Julie Calkins, currently based at UK Collaborative on Development Sciences (UKCDS), a group of 14 UK government departments and research funders working in international development that is closely cooperating with IRDR in the run-up to the 3rd WCDRR, has produced an analysis on the science and technology needs in the DRR domain expressed by governments.
“I was happy to see that the zero draft broadly recognises the critical role and value of scientific information and technology (S&T) in achieving successful DRR and resilience. It contains calls to “enhance the scientific and technical work on disaster risk reduction” with priorities such as education, training, technology transfer and open data, which have been specified by many governments,’ she said in her blog.
Her work uncovered three major obstacles to unlocking S&T’s potential in DRR:
1-Linkage: Consultations with both national-level scientists and S&T organisations suggested that there is a need for a formal linkage between the various science networks and platforms in order to enhance collaboration and help share tools developed in science disciplines/hazard areas that can be useful in others.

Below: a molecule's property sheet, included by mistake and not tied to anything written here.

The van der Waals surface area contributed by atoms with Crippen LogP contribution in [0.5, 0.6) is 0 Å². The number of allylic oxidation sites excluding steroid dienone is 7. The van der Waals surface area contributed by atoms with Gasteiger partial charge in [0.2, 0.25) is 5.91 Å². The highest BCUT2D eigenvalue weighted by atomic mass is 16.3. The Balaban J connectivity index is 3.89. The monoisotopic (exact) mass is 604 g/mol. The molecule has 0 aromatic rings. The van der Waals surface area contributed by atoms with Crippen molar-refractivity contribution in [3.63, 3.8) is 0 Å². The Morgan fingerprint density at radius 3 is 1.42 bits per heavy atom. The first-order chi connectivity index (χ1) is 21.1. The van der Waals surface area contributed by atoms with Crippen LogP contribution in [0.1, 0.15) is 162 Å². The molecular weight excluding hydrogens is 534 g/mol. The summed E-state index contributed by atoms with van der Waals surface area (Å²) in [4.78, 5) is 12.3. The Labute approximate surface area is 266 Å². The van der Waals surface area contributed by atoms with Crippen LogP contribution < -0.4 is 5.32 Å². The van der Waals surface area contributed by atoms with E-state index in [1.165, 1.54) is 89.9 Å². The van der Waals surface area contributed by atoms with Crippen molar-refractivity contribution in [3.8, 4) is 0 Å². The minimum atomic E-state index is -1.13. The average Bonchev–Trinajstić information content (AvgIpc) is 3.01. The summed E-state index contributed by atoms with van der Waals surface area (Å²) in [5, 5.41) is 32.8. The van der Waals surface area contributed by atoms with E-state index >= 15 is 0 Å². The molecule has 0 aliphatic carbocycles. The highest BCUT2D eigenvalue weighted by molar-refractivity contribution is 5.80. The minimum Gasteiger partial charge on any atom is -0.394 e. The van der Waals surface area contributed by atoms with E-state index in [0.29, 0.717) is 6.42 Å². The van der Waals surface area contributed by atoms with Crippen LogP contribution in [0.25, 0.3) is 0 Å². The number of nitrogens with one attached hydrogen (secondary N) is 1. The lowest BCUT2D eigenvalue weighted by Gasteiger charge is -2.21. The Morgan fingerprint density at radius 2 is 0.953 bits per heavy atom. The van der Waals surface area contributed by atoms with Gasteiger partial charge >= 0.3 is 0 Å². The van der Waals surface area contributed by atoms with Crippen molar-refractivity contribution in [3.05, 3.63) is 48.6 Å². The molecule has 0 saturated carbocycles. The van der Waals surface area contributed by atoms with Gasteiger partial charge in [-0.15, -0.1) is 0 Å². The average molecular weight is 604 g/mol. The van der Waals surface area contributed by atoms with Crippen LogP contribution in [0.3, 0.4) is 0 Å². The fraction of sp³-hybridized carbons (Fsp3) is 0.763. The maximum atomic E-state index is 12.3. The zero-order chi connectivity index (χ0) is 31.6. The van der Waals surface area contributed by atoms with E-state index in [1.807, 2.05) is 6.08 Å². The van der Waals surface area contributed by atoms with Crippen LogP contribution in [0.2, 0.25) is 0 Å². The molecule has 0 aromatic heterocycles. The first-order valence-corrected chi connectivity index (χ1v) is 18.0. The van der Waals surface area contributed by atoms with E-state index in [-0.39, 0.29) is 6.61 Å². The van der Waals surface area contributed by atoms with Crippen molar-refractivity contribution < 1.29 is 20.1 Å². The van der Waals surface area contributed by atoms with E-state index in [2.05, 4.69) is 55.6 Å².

2-Steering: Amongst the S&T community there is a lack of knowledge of users’ needs. The community needs stronger steering, with deliberate dialogue so that national scientific institutions are supported at international and regional levels to work within country for DRR implementation. This would also ensure access to the best tools and standardized practice to sufficiently examine the specific geophysical, social, national or regional situation.
3-Communication: Limitations in communication of science may undervalue S&T’s contribution to DRR and the perception of S&T’s usefulness to the decision-makers and local actors. The largest gap preoccupying national scientists from consulting countries was found to be in the communication of usable science, especially relating to evidence for disaster response and recovery and in education or standardised training for DRR.
She summarized the work underlying this study and some key results in: http://www.ukcds.org.uk/sites/default/files/HFA2%20Science.pdf